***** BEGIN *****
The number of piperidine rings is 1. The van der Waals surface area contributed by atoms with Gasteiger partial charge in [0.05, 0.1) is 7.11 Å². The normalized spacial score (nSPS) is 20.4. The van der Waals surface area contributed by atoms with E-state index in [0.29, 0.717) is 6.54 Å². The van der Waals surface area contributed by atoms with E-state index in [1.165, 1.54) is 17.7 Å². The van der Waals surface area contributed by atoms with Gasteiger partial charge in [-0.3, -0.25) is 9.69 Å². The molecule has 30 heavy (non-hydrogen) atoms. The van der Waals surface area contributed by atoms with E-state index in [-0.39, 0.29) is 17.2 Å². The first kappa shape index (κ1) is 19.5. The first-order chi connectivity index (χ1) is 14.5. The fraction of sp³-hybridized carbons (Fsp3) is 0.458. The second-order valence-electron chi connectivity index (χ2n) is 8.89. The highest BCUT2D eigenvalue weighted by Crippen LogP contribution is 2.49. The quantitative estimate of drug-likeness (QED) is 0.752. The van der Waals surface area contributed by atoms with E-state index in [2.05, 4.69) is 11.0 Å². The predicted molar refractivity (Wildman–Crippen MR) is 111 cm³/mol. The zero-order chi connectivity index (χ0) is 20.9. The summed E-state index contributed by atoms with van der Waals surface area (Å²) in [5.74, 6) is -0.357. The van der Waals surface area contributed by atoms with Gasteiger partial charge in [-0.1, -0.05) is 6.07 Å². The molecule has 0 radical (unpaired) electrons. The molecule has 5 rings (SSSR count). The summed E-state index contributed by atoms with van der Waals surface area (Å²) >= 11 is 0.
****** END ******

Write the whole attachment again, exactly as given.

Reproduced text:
The number of piperidine rings is 1. The van der Waals surface area contributed by atoms with Gasteiger partial charge in [0.05, 0.1) is 7.11 Å². The normalized spacial score (nSPS) is 20.4. The van der Waals surface area contributed by atoms with E-state index in [0.29, 0.717) is 6.54 Å². The van der Waals surface area contributed by atoms with E-state index in [1.165, 1.54) is 17.7 Å². The van der Waals surface area contributed by atoms with Gasteiger partial charge in [-0.3, -0.25) is 9.69 Å². The molecule has 30 heavy (non-hydrogen) atoms. The van der Waals surface area contributed by atoms with E-state index in [-0.39, 0.29) is 17.2 Å². The first kappa shape index (κ1) is 19.5. The first-order chi connectivity index (χ1) is 14.5. The fraction of sp³-hybridized carbons (Fsp3) is 0.458. The second-order valence-electron chi connectivity index (χ2n) is 8.89. The highest BCUT2D eigenvalue weighted by Crippen LogP contribution is 2.49. The quantitative estimate of drug-likeness (QED) is 0.752. The van der Waals surface area contributed by atoms with E-state index in [2.05, 4.69) is 11.0 Å². The predicted molar refractivity (Wildman–Crippen MR) is 111 cm³/mol. The zero-order chi connectivity index (χ0) is 20.9. The summed E-state index contributed by atoms with van der Waals surface area (Å²) in [5.74, 6) is -0.357. The van der Waals surface area contributed by atoms with Gasteiger partial charge in [-0.1, -0.05) is 6.07 Å². The molecule has 0 radical (unpaired) electrons. The molecule has 5 rings (SSSR count). The summed E-state index contributed by atoms with van der Waals surface area (Å²) >= 11 is 0.